Sunshine can be extremely beneficial to your health, and what better place to find sunshine than in Arizona, with over 300 sunny days of per year?
The sun can provide relief from aching joints, acne and psoriasis. It's also a great source of Vitamin D.
However, experts agree the extreme dangers from too much sun outweigh the benefits.
Arizona has the highest rate of skin cancer in the United States, and one of the highest rates in the world!
One in 500,000 people are diagnosed with skin cancer every single year. In fact, skin cancer causes more deaths than tornadoes, hurricanes, heat waves and winter storms combined. Every single year, 6,500 to 7,500 people will die from skin cancer.
The good news is, 95 percent of skin cancer patients are free of the disease once it is treated. The key to a 100 percent success rate would occur if everyone with symptoms sought medical attention right away.
Wearing a minimum sun block of SPF 15 for protection in the sun will keep you safe. Make sure you're wearing this all year long, not just during our hot summer months. The higher the SPF, the longer you can go without reapplying.
In Arizona, you're at the greatest risk for sunburn between 10 a.m. and 3 p.m.
If you're outside and it's one of those rare cloudy days, don't think you're safe from the sun! Up to 80% of the ultra violet rays that burn you will get through those clouds.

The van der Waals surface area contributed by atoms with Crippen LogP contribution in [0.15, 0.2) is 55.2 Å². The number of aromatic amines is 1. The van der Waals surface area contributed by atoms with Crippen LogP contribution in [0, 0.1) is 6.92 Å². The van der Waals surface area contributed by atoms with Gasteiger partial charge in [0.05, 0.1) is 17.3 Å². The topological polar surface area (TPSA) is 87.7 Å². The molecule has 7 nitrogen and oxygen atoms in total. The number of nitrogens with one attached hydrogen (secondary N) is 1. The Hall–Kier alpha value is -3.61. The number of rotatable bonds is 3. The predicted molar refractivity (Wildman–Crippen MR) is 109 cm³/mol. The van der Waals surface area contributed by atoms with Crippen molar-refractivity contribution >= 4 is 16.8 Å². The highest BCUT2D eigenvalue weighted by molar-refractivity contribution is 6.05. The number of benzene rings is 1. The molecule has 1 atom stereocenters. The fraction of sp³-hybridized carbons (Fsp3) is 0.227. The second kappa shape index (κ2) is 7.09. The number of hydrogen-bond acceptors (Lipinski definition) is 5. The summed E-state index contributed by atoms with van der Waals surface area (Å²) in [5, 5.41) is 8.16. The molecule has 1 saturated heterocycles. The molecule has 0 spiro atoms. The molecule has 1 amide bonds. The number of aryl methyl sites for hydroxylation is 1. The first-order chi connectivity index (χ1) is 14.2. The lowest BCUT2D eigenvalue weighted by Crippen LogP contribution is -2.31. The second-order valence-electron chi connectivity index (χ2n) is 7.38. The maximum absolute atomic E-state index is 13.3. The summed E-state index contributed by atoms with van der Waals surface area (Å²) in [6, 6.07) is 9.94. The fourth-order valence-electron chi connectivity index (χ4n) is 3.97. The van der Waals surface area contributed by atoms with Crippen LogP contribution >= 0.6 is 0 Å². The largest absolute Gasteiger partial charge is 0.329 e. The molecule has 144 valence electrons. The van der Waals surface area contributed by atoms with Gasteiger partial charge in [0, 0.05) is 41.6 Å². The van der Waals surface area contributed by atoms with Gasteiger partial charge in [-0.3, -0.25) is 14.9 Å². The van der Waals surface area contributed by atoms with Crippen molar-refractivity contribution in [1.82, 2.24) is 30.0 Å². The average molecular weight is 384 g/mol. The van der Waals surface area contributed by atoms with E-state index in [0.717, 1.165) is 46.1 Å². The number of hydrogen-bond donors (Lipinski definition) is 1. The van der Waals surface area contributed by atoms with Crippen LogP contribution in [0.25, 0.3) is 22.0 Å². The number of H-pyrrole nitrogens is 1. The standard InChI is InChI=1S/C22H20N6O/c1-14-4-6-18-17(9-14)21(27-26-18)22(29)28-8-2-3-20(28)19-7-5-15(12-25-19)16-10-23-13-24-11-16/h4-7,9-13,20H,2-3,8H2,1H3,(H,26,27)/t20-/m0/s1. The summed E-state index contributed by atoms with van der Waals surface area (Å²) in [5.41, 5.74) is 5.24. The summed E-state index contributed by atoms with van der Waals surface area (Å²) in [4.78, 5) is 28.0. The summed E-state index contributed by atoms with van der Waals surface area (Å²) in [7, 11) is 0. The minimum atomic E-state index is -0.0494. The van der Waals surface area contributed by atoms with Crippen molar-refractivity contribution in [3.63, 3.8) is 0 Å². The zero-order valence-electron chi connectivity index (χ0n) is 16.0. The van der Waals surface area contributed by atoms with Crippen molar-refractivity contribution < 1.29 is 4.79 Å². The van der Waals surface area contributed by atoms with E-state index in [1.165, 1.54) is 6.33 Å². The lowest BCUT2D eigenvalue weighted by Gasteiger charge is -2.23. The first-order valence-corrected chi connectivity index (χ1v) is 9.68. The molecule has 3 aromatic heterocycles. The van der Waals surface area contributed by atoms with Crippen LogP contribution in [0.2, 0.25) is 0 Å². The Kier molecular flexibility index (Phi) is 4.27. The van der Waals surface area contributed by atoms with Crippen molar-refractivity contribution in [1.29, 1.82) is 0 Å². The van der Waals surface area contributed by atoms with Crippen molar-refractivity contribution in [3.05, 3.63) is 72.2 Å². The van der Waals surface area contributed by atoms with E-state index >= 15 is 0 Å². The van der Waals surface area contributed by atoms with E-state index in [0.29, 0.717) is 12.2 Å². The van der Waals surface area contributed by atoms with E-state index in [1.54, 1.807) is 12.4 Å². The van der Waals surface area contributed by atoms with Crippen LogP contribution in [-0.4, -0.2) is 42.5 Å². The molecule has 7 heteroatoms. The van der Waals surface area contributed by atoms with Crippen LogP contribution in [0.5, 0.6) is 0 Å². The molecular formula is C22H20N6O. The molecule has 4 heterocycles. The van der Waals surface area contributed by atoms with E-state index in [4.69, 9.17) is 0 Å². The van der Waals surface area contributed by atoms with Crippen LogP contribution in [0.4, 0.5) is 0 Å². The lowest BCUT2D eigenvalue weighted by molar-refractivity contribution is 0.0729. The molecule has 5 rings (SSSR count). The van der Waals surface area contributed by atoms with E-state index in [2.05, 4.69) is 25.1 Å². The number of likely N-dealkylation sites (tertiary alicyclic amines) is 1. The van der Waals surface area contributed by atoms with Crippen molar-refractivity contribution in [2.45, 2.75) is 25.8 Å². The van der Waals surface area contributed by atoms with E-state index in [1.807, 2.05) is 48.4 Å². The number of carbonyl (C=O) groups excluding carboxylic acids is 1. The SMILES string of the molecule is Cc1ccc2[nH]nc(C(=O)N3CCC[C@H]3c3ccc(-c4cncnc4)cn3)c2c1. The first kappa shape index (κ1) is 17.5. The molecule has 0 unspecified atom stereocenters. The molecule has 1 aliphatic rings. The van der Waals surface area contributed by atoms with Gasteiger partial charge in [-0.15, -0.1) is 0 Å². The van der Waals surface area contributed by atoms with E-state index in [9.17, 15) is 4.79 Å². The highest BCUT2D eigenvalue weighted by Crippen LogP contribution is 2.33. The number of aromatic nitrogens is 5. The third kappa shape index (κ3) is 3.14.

There is a simple "ABCD" guideline commonly used to make you aware of the warning signs of cancer.
A is for Asymmetry - Is one half of a mole is different than the other?
B is for Border irregularity - Does the mole have poorly defined edges?
C is for Color variations - Are there inconsistent colors on the mole?
D is for Diameter - Is it larger than a pencil eraser?
If you answered "yes" to any of these questions, you should see your doctor.
Keep in mind, there is no such thing as a healthy suntan. It may look good now, but spending too much time in the sun without protection can age your skin prematurely. You may not see the damage to your skin right away, but may develop skin cancer years from now.
Although many risk factors can be avoided, it is important to keep in mind that avoiding risk factors does not guarantee that you won't get cancer.
Copyright 2010 Scripps Media, Inc. All rights reserved. This material may not be published, broadcast, rewritten, or redistributed.
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